|Nearest Town: Florence
Primary County: Lyon
Survey Date: 06/25/2012
Inventory Number: 42007000
|Did you know? The state operates 17 hatcheries: 5 for trout and salmon and 12 for coolwater species.|
|Species||Number of fish per net||
Average Fish Weight (lbs)
Normal Range (lbs)
|Black Bullhead||Trap net||0.38||1.5 - 58.0||1.10||0.2 - 0.5|
|Gill net||0.33||7.7 - 104.7||0.09||0.2 - 0.5|
|Bluegill||Trap net||5.00||3.5 - 57.1||0.39||0.1 - 0.3|
|Channel Catfish||Gill net||0.33||N/A||7.28||N/A|
|Common Carp||Trap net||0.25||0.4 - 2.4||4.74||1.8 - 5.1|
|Gill net||1.00||0.8 - 4.3||4.17||1.0 - 4.0|
|Smallmouth Bass||Gill net||1.00||N/A||0.30||N/A|
|Walleye||Trap net||5.88||0.3 - 0.8||0.69||0.9 - 3.5|
|Gill net||7.67||0.8 - 3.8||0.48||1.4 - 3.0|
|White Sucker||Trap net||1.25||0.2 - 1.2||2.49||1.3 - 2.5|
|Gill net||2.67||0.5 - 2.3||1.95||1.6 - 2.5|
|Yellow Perch||Trap net||0.88||0.4 - 2.8||0.35||0.1 - 0.2|
|Gill net||6.33||2.0 - 22.3||0.49||0.1 - 0.2|
|Species||Number of fish caught in each category (inches)|
|For the record, the largest Bowfin taken in Minnesota weighed 11 lbs., 4 oz. and was caught: |
Statistics: 35" length, 20" girth
Fish Stocked by Species for the Last Ten Years
|1 - indicates fish purchased and stocked by private citizens and sporting groups.|
|2 - indicates fish purchased by the DNR for stocking.|
|Stocking Fish Sizes|
|Fry - Newly hatched fish that are ready to be stocked usually called "swim-ups". Walleye fry are 1/3 of an inch or around 8 mm.|
|Fingerling - Fingerlings are one to six months old and can range from a size of one to twelve inches depending on the species. Walleye fingerlings range from three to eight inches each fall.|
|Yearling - Yearling fish are at least one year old. A one-year-old fish can range from three to twenty inches depending on the species. Walleye yearlings average from six to twelve inches.|
|Adult - Adult fish are fish that have reached maturity. Depending on the species, maturity can be reached at two years of age. Walleye reach maturity between the ages of four and six years.|
Minnesota DNR Fisheries classifies lakes with similar characteristics, such as size, depth, water chemistry, etc. on a statewide basis for comparison of data. East Twin Lake is located south of Florence in Lyon County, has a surface area of 352 acres, a maximum depth of 23.6 feet, transparency depth of 2.9 feet, and is in lake class 38. It is managed primarily for smallmouth bass and walleye, and secondarily for yellow perch. The lake has no outlet, and water levels have steadily risen since the 1980's to a historical high on June 1, 2012 of 15.0 feet above the "ordinary high water mark". A new county owned public access was completed in the fall of 2010 to replace the former DNR access which was submerged. Night electro-fishing for smallmouth bass to assess their status was completed on May 14, 2012. A fish population assessment utilizing 3 gill nets and 8 trap nets was conducted during the week of June 25, 2012 with the following results.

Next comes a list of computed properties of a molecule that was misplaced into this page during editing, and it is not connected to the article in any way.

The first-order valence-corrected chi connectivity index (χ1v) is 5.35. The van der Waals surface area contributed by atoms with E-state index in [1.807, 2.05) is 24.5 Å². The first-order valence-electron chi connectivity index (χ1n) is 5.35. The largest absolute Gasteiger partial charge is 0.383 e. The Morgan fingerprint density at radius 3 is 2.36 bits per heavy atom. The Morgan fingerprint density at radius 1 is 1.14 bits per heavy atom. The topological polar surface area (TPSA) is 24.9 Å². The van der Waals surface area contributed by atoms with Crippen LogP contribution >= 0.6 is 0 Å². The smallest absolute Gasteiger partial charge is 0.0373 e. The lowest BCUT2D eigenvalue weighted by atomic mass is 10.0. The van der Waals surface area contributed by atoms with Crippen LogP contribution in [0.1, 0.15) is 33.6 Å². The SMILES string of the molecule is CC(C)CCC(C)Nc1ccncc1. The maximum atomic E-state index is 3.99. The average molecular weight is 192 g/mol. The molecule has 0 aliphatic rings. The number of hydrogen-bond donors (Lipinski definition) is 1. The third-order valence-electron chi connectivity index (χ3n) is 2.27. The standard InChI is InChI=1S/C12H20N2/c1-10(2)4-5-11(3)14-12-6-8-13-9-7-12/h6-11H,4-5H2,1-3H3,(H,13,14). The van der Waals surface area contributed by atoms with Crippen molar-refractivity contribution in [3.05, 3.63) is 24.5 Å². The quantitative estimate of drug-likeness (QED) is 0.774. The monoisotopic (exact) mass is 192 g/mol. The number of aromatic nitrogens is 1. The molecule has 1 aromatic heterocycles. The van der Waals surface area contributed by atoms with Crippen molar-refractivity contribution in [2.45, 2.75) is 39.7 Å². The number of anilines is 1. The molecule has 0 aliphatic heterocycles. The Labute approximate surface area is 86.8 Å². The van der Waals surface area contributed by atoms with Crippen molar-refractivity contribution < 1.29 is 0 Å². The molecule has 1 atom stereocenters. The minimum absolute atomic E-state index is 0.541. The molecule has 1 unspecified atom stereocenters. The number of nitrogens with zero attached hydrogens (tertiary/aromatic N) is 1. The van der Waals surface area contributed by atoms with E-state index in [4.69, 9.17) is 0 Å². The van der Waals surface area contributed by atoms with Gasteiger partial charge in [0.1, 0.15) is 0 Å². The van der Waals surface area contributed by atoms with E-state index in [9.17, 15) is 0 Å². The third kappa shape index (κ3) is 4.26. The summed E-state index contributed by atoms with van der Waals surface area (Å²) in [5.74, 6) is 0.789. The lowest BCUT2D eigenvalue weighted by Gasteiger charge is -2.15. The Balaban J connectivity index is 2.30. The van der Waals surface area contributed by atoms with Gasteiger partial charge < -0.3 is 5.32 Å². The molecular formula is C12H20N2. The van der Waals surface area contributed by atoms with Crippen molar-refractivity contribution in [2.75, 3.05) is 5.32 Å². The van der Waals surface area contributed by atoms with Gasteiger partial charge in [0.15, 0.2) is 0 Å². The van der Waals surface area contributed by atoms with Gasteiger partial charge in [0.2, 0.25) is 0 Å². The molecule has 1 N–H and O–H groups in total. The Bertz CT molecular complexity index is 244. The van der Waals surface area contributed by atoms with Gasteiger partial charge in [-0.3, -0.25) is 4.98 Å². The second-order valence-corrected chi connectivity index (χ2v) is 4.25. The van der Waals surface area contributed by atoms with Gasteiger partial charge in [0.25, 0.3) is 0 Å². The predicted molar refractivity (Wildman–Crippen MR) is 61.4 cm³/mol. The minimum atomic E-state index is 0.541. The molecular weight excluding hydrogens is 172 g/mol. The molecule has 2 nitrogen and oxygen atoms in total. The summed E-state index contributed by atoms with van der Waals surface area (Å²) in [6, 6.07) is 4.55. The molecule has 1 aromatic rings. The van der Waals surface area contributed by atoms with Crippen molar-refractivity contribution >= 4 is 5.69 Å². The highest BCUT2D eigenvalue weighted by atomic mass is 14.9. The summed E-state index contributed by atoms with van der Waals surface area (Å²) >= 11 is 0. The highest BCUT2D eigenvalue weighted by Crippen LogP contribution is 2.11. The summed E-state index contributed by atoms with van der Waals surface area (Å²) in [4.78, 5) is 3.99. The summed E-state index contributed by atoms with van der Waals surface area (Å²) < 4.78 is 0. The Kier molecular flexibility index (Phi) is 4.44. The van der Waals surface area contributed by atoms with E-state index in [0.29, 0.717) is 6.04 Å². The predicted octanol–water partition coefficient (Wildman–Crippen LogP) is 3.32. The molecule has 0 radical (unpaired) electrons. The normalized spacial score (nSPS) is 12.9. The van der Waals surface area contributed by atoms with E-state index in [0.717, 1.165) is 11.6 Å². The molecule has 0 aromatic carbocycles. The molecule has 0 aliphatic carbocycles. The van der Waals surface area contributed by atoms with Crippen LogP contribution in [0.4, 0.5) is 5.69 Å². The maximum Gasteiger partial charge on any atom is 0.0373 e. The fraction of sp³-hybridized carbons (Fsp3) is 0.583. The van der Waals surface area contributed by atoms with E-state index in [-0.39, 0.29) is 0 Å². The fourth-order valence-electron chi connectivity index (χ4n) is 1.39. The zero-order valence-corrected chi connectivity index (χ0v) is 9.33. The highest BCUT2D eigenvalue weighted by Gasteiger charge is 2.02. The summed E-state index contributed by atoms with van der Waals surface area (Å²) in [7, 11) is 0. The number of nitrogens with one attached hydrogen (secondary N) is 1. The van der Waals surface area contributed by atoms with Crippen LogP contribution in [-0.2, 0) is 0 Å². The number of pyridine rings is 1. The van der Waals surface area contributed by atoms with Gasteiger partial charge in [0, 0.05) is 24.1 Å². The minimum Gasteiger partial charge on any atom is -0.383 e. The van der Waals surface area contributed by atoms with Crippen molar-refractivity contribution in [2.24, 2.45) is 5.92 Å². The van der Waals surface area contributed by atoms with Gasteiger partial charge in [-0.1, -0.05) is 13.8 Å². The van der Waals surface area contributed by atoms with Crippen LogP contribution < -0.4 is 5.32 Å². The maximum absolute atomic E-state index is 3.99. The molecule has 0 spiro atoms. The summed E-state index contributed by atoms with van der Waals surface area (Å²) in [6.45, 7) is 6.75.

The lake provides a unique opportunity for anglers to target smallmouth bass, being one of only two lakes managed for smallmouth bass in southwest Minnesota. The smallmouth bass electro-fishing catch per hour was 45 fish in 2012 compared to 102 fish per hour in 2008, and only 7 fish per hour in 2004. Although the catch rate of smallmouth was about half compared to 2008, the age group frequency and size structure are still excellent. Forty fish that were aged by counting growth rings on scales, six age groups present. One 20 inch smallmouth that was not aged likely represents an additional age group indicating excellent natural reproduction. The only stocking of smallmouth bass in East Twin Lake was the initial introduction of 8,000 fingerlings in 2002. Test netting data indicates the smallmouth bass population is well-balanced with very good growth, and contains fish across a variety of sizes from 4 to nearly 20 inches. Fishing for smallmouth bass in East Twin Lake should be very good for the next several years, and some trophy fish may be present!